Illustration: Hye Jin Chung

Token of Affection
"Many years ago I was living in a New York City hotel that I called the roach palace. My spirit had been crushed by a horrible breakup, and I couldn't eat or sleep. When my neighbor and dear friend, Billy, was moving out, the glass knob on the door to his room came off, and he gave it to me. It was like he was handing me hope that a door might open, and eventually it did—I survived. When Billy went to L.A. to fulfill his dream of being a comedy writer, I returned the knob to him. We've been passing that doorknob back and forth for 30 years—to usher in a new job, a new baby, the publication of my novel. It's on my desk now, and when I hand it to Billy, he'll tear up the way I do each time he gives it to me."
—Cynthia Bond, author of the novel Ruby

The Full Picture
"I was in my 30s when I accidentally found out I was adopted—a discovery that left me feeling somewhat angry and lost. After six months of searching, I found my birth mother in England and eventually flew over to meet her and my two half sisters. As nice as all that was, there was so much I didn't know. Then one of my sisters sent me a beautiful scrapbook with a picture of four women on the cover. It was filled with photos and information about our Scottish lineage, our grandparents and uncles. Each page had a wonderfully detailed letter describing each person's personality. That priceless object was a dose of healing when I needed it most."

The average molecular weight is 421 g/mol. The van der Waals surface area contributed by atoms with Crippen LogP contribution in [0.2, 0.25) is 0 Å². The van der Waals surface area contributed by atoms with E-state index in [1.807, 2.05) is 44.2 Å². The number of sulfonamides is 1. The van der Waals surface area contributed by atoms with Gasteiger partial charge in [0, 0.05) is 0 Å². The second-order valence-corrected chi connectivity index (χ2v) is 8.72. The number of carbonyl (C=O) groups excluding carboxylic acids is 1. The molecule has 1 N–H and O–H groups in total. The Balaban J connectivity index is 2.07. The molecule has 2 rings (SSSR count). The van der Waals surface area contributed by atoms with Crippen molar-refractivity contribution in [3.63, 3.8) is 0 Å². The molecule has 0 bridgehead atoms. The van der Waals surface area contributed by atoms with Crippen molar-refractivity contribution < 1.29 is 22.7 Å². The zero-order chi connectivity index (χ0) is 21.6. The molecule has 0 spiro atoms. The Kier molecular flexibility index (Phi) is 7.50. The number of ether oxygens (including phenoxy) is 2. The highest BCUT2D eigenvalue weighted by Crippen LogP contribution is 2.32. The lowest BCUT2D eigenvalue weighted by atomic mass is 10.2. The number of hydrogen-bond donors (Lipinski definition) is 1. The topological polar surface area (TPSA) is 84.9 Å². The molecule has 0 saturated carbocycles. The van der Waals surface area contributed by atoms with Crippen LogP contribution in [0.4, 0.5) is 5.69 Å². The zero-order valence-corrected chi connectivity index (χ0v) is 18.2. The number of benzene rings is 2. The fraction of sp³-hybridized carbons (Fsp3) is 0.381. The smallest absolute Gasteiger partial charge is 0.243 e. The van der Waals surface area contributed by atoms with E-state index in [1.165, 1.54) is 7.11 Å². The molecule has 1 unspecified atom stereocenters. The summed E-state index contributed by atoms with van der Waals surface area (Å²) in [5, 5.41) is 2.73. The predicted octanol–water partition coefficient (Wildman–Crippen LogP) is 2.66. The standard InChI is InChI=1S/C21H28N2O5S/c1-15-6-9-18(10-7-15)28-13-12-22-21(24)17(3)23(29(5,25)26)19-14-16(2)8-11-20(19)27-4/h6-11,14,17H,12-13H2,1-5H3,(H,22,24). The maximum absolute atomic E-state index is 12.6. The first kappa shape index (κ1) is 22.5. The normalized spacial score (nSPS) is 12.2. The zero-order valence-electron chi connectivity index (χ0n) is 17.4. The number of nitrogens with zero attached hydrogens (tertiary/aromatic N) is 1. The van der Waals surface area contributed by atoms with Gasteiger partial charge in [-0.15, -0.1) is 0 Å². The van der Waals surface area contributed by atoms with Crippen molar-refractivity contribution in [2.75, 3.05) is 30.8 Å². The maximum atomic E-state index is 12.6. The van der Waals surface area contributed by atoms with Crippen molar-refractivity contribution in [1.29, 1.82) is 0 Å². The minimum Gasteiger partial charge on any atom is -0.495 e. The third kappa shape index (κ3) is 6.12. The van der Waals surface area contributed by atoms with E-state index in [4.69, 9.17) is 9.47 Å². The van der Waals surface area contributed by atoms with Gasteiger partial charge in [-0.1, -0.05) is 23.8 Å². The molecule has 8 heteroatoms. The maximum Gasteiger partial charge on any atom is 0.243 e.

—Reader Lorna Little, West Hartford, Connecticut

Sum It Up by Pat Summitt
Illustration: Hye Jin Chung

"My husband and I have been married for 19 years, and he's never been much of a gift giver—but last year he really came through. I was feeling drained because I'd been caring for my daughter, who had broken her knee and was immobilized for six months, and he'd been away working in Africa. When my birthday came, he gave me an Emirates around-the-world airplane ticket. I traveled to five places I'd never been—Bhutan, Australia, Tahiti, Machu Picchu and Santa Fe—and discovered myself again. I'd always wished my husband would give me the sky and moon. He got the message!"
—Reader Billur Gungoren, Mougins, France